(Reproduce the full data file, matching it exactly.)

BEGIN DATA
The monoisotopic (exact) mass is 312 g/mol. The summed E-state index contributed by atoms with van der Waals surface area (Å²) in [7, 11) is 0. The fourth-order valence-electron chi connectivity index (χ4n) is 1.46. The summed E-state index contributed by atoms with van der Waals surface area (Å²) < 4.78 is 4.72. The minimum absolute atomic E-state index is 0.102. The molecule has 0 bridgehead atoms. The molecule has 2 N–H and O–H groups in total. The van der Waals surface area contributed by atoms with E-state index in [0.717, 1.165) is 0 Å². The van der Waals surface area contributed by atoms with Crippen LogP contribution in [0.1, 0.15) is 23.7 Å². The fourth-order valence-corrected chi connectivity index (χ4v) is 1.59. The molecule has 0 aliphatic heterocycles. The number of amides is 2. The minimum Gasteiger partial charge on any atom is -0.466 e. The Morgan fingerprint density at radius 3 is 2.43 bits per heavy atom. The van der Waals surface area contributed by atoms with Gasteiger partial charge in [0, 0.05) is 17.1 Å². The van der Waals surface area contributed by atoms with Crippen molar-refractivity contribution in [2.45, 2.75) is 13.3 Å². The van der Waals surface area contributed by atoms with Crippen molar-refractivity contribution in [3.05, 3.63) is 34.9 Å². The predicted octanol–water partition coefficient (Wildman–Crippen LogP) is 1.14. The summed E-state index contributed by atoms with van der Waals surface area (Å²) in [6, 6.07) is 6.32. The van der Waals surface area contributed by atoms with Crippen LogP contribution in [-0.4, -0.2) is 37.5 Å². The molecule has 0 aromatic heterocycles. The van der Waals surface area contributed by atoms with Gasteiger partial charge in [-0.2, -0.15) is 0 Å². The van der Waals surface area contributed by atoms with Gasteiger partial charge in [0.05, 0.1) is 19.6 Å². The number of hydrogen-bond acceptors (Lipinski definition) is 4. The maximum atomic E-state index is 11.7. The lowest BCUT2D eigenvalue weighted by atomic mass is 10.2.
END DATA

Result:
The monoisotopic (exact) mass is 312 g/mol. The summed E-state index contributed by atoms with van der Waals surface area (Å²) in [7, 11) is 0. The fourth-order valence-electron chi connectivity index (χ4n) is 1.46. The summed E-state index contributed by atoms with van der Waals surface area (Å²) < 4.78 is 4.72. The minimum absolute atomic E-state index is 0.102. The molecule has 0 bridgehead atoms. The molecule has 2 N–H and O–H groups in total. The van der Waals surface area contributed by atoms with E-state index in [0.717, 1.165) is 0 Å². The van der Waals surface area contributed by atoms with Crippen LogP contribution in [0.1, 0.15) is 23.7 Å². The fourth-order valence-corrected chi connectivity index (χ4v) is 1.59. The molecule has 0 aliphatic heterocycles. The number of amides is 2. The minimum Gasteiger partial charge on any atom is -0.466 e. The Morgan fingerprint density at radius 3 is 2.43 bits per heavy atom. The van der Waals surface area contributed by atoms with Gasteiger partial charge in [0, 0.05) is 17.1 Å². The van der Waals surface area contributed by atoms with Crippen molar-refractivity contribution in [2.45, 2.75) is 13.3 Å². The van der Waals surface area contributed by atoms with Crippen molar-refractivity contribution in [3.05, 3.63) is 34.9 Å². The predicted octanol–water partition coefficient (Wildman–Crippen LogP) is 1.14. The summed E-state index contributed by atoms with van der Waals surface area (Å²) in [6, 6.07) is 6.32. The van der Waals surface area contributed by atoms with Crippen LogP contribution in [-0.4, -0.2) is 37.5 Å². The molecule has 0 aromatic heterocycles. The van der Waals surface area contributed by atoms with Gasteiger partial charge in [-0.2, -0.15) is 0 Å². The van der Waals surface area contributed by atoms with Gasteiger partial charge in [0.05, 0.1) is 19.6 Å². The number of hydrogen-bond acceptors (Lipinski definition) is 4. The maximum atomic E-state index is 11.7. The lowest BCUT2D eigenvalue weighted by atomic mass is 10.2.